On the realization that the light at the end of the tunnel is either an illusion or, worse, a hallucination, I have come to accept that first and last there will always be ways to address issues of sustainability that are distinctly human, i.e. peculiar to the human species. While many life forms have evolved strategies of survival through special features of deception, it is only in the human species that we see a highly developed facility for self-deception. We even create complex information systems to believe what we want to believe.

Not too long ago the American Psychological Foundation honoured the legendary Robert Rosenthal with the Lifetime Achievement Award for his profound work on the essentially human nature of the scientific process. The bottom line? Research and related scientific activity by humans has an inbuilt high probability of proving what one sets out to believe. A hundred years of experimental work in phenomenological psychology has always known this, but has stopped short of a damning conclusion – perhaps the researchers themselves were deeply committed to a belief in the essential noble character of human nature. It is the greatest paradox. The most intelligent species in nature behaves in the most stupid manner in deceiving itself. It happens all the time. It happens in ‘research’ funded by lobbies. It happens in ‘evidence’ presented at the UN Security Council to justify an armed assault. It happens in fads and fashions of diet and exercise and things environmental. It happens in denial – there is no global warming.

Concepts of ‘good science’ and ‘bad science’ operate at the super-ordinate level of a paradigm in our cognitive organization. In other words, a paradigm is a belief system that determines what other belief systems we may hold. Consider the following two contrasting paradigms in history: (i) The Ptolemaic model of an earth-centric universe; and (ii) The Copernican model of a heliocentric universe.

The first model, operating as a paradigm, determined what was good science and what was bad science at that point of time, and had great institutional backing, putting Galileo in a spot. However, the second paradigm did ultimately succeed in replacing the first.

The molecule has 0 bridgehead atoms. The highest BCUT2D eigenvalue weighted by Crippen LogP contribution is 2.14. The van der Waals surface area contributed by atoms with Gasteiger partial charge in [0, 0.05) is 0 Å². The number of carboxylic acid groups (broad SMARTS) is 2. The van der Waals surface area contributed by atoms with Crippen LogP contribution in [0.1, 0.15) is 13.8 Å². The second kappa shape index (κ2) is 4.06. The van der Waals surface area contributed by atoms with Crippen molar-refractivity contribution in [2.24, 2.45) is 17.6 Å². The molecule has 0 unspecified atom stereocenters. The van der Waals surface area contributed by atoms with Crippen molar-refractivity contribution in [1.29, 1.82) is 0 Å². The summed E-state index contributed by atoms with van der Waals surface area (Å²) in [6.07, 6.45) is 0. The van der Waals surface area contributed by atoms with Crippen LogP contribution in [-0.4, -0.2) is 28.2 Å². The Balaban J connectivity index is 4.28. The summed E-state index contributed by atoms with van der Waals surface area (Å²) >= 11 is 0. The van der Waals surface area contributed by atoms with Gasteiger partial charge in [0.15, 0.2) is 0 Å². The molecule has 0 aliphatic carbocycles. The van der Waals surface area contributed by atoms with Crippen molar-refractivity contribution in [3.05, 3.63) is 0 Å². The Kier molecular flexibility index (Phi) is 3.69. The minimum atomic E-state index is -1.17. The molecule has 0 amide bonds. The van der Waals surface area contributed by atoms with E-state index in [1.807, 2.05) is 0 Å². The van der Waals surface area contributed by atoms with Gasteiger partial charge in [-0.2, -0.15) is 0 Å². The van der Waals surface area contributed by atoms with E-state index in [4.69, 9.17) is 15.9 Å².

In the like manner, it is possible that we have two widely contrasting paradigms to explain the difference between the science-technology world view of ‘civilized’ peoples and the art-science world view of ‘indigenous’ peoples: the earth belongs to man and man belongs to the earth.


It has been my privilege to be associated with an international programme in the area of indigenous knowledge systems. The programme works in several countries in Latin America, Africa and South Asia, documenting the empirical knowledge base of indigenous peoples in such fields as sustainable agriculture, community health, medical practice, building technologies, nutrition, water management, and so on. The ‘science’ underlying the practices is often profound, although the communities themselves do not call it science. It might as well be the ‘art’ of soil conservation or the ‘art’ of herbal preparation. Indeed the concept of science as we know it does not exist in many communities. There is only one unifying consciousness of the sacredness of nature, and being one with nature. Clearly a paradigm itself.

In getting the Establishment to change from a Ptolemaic paradigm was difficult, but not impossible. The change needed in the belief system did not require change in everyday behaviour of setting up households, raising families and enjoying the good life. Changing the belief system that the earth belongs to man – this is in another league altogether. It has consequences in a wide range of individual, social and societal behaviour.


The most commonly offered proposition has a hallowed status because it is deeply rooted in a value system that upholds the superiority of individual will. It is at the heart of many a community level initiative: change the individual first, the rest will follow. It is, of course, a romanticized view and not helpful for the scale of the task on hand, not merely within a nation state, but at the global system. It certainly does not appear to have the status of a paradigm regarding sustainability. ‘Be the change’ can apply to waste segregation or kitchen gardening or giving up beef, without necessarily ‘saving the planet’.

Changing social behaviour (meaning the behaviour of others) has many challenges, of which two need mention here: